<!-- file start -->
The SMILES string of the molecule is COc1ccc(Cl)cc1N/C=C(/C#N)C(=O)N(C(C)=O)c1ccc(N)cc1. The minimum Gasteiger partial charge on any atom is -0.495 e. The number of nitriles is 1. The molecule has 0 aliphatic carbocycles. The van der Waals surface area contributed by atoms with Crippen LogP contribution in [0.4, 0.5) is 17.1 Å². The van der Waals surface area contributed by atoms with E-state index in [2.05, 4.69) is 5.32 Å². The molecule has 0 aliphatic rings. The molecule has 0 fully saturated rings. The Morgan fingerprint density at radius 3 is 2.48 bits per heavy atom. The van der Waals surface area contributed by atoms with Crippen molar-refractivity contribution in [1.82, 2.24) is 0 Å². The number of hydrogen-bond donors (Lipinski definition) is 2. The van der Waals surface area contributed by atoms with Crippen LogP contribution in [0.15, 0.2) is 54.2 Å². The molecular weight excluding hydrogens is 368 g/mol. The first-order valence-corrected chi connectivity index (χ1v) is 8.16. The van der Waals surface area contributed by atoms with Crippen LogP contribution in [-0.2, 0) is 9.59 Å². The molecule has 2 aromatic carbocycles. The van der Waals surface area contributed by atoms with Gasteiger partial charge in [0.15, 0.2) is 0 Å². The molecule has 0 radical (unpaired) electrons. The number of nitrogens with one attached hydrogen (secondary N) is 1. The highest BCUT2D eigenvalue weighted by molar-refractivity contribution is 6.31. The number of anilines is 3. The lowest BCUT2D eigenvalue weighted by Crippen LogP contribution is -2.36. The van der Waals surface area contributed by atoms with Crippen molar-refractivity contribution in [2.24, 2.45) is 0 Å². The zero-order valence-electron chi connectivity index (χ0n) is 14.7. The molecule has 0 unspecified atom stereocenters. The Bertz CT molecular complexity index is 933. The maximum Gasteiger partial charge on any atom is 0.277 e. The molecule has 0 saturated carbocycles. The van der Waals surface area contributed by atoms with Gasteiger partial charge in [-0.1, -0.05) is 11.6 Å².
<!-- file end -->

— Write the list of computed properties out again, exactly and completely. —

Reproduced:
The SMILES string of the molecule is COc1ccc(Cl)cc1N/C=C(/C#N)C(=O)N(C(C)=O)c1ccc(N)cc1. The minimum Gasteiger partial charge on any atom is -0.495 e. The number of nitriles is 1. The molecule has 0 aliphatic carbocycles. The van der Waals surface area contributed by atoms with Crippen LogP contribution in [0.4, 0.5) is 17.1 Å². The van der Waals surface area contributed by atoms with E-state index in [2.05, 4.69) is 5.32 Å². The molecule has 0 aliphatic rings. The molecule has 0 fully saturated rings. The Morgan fingerprint density at radius 3 is 2.48 bits per heavy atom. The van der Waals surface area contributed by atoms with Crippen molar-refractivity contribution in [1.82, 2.24) is 0 Å². The number of hydrogen-bond donors (Lipinski definition) is 2. The van der Waals surface area contributed by atoms with Crippen LogP contribution in [0.15, 0.2) is 54.2 Å². The molecular weight excluding hydrogens is 368 g/mol. The first-order valence-corrected chi connectivity index (χ1v) is 8.16. The van der Waals surface area contributed by atoms with Crippen LogP contribution in [-0.2, 0) is 9.59 Å². The molecule has 2 aromatic carbocycles. The van der Waals surface area contributed by atoms with Gasteiger partial charge in [0.15, 0.2) is 0 Å². The molecule has 0 radical (unpaired) electrons. The number of nitrogens with one attached hydrogen (secondary N) is 1. The highest BCUT2D eigenvalue weighted by molar-refractivity contribution is 6.31. The number of anilines is 3. The lowest BCUT2D eigenvalue weighted by Crippen LogP contribution is -2.36. The van der Waals surface area contributed by atoms with Crippen molar-refractivity contribution in [2.24, 2.45) is 0 Å². The zero-order valence-electron chi connectivity index (χ0n) is 14.7. The molecule has 0 unspecified atom stereocenters. The Bertz CT molecular complexity index is 933. The maximum Gasteiger partial charge on any atom is 0.277 e. The molecule has 0 saturated carbocycles. The van der Waals surface area contributed by atoms with Gasteiger partial charge in [-0.1, -0.05) is 11.6 Å².